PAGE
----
“When He Comes,” a stomping number powered by bottleneck, washboard and handclaps, takes up a rather common theme for gospel and gospel-themed music—being prepared and on the lookout for the second coming of Jesus—only, as you might expect from Golightly and Dave, theirs is not a particularly earnest approach to the subject. “That’s a little bit over the line, that one, I think,” she admits. The song is poker-faced role-play, inspired by what—best they can make out—are seriously apocalyptic religious camps nearby.
“We don’t know what goes on there, because we’re too afraid to go and drive up there,” Golightly relates wryly. “It’s like the sort of pseudo-military camo netting over the archway into it. We don’t know what they do there, but we know they’ve got missile launches. You know, they’re ready.”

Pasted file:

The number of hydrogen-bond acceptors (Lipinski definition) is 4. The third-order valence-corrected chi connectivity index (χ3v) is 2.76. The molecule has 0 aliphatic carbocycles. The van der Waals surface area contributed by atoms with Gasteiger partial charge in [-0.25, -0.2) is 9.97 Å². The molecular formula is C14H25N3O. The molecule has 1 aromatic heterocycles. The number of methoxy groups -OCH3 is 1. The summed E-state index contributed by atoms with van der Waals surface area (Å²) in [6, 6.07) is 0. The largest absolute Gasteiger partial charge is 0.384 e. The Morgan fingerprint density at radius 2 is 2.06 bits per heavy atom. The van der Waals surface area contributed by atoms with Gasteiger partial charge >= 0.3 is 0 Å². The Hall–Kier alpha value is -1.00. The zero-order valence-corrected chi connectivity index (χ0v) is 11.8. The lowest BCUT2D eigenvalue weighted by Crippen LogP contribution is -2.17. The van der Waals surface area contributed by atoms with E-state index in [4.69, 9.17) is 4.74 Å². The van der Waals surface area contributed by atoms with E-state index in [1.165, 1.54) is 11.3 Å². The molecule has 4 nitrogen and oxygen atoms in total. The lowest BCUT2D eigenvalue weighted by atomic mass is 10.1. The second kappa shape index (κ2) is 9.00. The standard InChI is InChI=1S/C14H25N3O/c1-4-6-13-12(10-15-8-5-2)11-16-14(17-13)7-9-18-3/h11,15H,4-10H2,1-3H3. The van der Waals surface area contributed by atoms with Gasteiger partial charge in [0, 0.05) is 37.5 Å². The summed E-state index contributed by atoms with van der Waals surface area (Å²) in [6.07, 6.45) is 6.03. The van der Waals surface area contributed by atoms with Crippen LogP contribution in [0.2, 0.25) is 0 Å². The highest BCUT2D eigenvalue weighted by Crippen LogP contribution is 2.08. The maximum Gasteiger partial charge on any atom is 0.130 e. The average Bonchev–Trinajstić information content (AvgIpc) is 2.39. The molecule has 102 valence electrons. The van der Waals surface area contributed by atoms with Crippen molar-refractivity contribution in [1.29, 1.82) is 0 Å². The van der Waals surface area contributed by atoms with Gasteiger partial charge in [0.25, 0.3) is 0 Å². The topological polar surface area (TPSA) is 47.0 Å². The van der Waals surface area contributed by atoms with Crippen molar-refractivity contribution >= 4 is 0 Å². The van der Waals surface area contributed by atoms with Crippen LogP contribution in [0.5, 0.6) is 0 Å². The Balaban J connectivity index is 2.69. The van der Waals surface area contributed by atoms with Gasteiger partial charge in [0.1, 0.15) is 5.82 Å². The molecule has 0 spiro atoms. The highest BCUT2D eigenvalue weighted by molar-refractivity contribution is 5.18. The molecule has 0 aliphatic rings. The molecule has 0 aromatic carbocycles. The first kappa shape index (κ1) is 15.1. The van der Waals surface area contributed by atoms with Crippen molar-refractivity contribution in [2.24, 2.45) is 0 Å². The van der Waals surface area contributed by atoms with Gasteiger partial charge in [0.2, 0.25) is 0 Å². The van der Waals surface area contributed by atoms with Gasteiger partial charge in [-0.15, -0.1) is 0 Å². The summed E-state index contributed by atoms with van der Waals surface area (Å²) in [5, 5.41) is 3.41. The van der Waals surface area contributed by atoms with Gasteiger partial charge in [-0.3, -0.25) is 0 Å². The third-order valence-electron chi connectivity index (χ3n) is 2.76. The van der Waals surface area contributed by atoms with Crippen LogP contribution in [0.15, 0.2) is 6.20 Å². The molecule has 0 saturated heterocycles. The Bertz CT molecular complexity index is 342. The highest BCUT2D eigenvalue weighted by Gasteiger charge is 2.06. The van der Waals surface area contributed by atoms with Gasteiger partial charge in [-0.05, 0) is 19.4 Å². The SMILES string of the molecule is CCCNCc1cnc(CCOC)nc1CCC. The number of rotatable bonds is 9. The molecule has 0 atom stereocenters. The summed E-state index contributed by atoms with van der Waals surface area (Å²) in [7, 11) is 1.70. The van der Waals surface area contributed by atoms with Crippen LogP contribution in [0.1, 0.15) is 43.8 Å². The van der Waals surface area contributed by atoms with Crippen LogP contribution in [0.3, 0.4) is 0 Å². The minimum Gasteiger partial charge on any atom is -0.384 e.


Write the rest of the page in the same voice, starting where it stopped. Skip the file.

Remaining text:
The Brokeoffs’ brand of humor has an egalitarian streak. Just as easily as they laugh about others’ eccentricities, they acknowledge that they’re not exactly the paragons of normalcy (and that those camp-dwellers aren’t necessarily the norm; that, being a short drive from Athens, they’re actually surrounded by a great variety of folks). As Golightly points out, “We’re sort of isolated on our little parcel of land and nobody knows what we do.”
Comedy Central, of a sort
Besides irreverence of a religious nature—which would certainly also include “Getting’ High For Jesus” on their previous album, Dirt Don’t Hurt—they put their twist on slightly less controversial material. The boozy, swinging R&B number “Eyes In the Back Of My Head” is one example. The theme—calling out a lover’s rambling ways—is immediately recognizable, but there’s no venom to it, since they’ve couched it in a ridiculous, parental-sounding threat: To paraphrase, I’ve got an extra pair of eyeballs trained on you that never miss a thing.